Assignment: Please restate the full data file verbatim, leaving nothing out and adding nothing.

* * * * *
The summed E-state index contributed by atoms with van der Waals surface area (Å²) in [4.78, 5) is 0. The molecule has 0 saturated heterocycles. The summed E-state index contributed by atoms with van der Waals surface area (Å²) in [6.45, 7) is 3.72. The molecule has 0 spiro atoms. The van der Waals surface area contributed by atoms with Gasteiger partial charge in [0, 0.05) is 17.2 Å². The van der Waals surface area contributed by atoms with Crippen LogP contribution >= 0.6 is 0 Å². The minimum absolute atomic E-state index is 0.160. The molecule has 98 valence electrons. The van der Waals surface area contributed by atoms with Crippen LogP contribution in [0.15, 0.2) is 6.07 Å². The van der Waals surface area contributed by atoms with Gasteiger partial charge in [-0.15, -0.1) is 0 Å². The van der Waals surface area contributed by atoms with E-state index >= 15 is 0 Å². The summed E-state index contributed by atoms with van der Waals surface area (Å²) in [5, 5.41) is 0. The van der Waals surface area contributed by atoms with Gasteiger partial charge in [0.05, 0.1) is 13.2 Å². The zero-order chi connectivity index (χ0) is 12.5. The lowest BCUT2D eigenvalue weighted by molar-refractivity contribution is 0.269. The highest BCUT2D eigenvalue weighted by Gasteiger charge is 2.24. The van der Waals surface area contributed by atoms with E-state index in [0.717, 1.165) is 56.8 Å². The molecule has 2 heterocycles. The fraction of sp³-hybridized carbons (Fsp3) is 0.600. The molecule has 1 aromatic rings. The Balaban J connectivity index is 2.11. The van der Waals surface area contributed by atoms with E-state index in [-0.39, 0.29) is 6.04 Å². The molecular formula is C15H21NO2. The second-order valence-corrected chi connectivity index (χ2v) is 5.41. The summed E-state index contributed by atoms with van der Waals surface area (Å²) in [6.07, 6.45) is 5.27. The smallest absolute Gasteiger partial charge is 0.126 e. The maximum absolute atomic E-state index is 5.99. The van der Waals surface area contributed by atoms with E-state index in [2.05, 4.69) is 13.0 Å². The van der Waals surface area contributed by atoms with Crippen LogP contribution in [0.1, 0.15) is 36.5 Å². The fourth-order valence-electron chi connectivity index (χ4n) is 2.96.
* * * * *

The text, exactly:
The summed E-state index contributed by atoms with van der Waals surface area (Å²) in [4.78, 5) is 0. The molecule has 0 saturated heterocycles. The summed E-state index contributed by atoms with van der Waals surface area (Å²) in [6.45, 7) is 3.72. The molecule has 0 spiro atoms. The van der Waals surface area contributed by atoms with Gasteiger partial charge in [0, 0.05) is 17.2 Å². The van der Waals surface area contributed by atoms with Crippen LogP contribution >= 0.6 is 0 Å². The minimum absolute atomic E-state index is 0.160. The molecule has 98 valence electrons. The van der Waals surface area contributed by atoms with Crippen LogP contribution in [0.15, 0.2) is 6.07 Å². The van der Waals surface area contributed by atoms with Gasteiger partial charge in [-0.15, -0.1) is 0 Å². The van der Waals surface area contributed by atoms with E-state index >= 15 is 0 Å². The summed E-state index contributed by atoms with van der Waals surface area (Å²) in [5, 5.41) is 0. The van der Waals surface area contributed by atoms with Gasteiger partial charge in [0.05, 0.1) is 13.2 Å². The zero-order chi connectivity index (χ0) is 12.5. The lowest BCUT2D eigenvalue weighted by molar-refractivity contribution is 0.269. The highest BCUT2D eigenvalue weighted by Gasteiger charge is 2.24. The van der Waals surface area contributed by atoms with E-state index in [0.717, 1.165) is 56.8 Å². The molecule has 2 heterocycles. The fraction of sp³-hybridized carbons (Fsp3) is 0.600. The molecule has 1 aromatic rings. The Balaban J connectivity index is 2.11. The van der Waals surface area contributed by atoms with E-state index in [-0.39, 0.29) is 6.04 Å². The molecular formula is C15H21NO2. The second-order valence-corrected chi connectivity index (χ2v) is 5.41. The summed E-state index contributed by atoms with van der Waals surface area (Å²) in [6.07, 6.45) is 5.27. The smallest absolute Gasteiger partial charge is 0.126 e. The maximum absolute atomic E-state index is 5.99. The van der Waals surface area contributed by atoms with E-state index in [2.05, 4.69) is 13.0 Å². The van der Waals surface area contributed by atoms with Crippen LogP contribution in [0.1, 0.15) is 36.5 Å². The fourth-order valence-electron chi connectivity index (χ4n) is 2.96.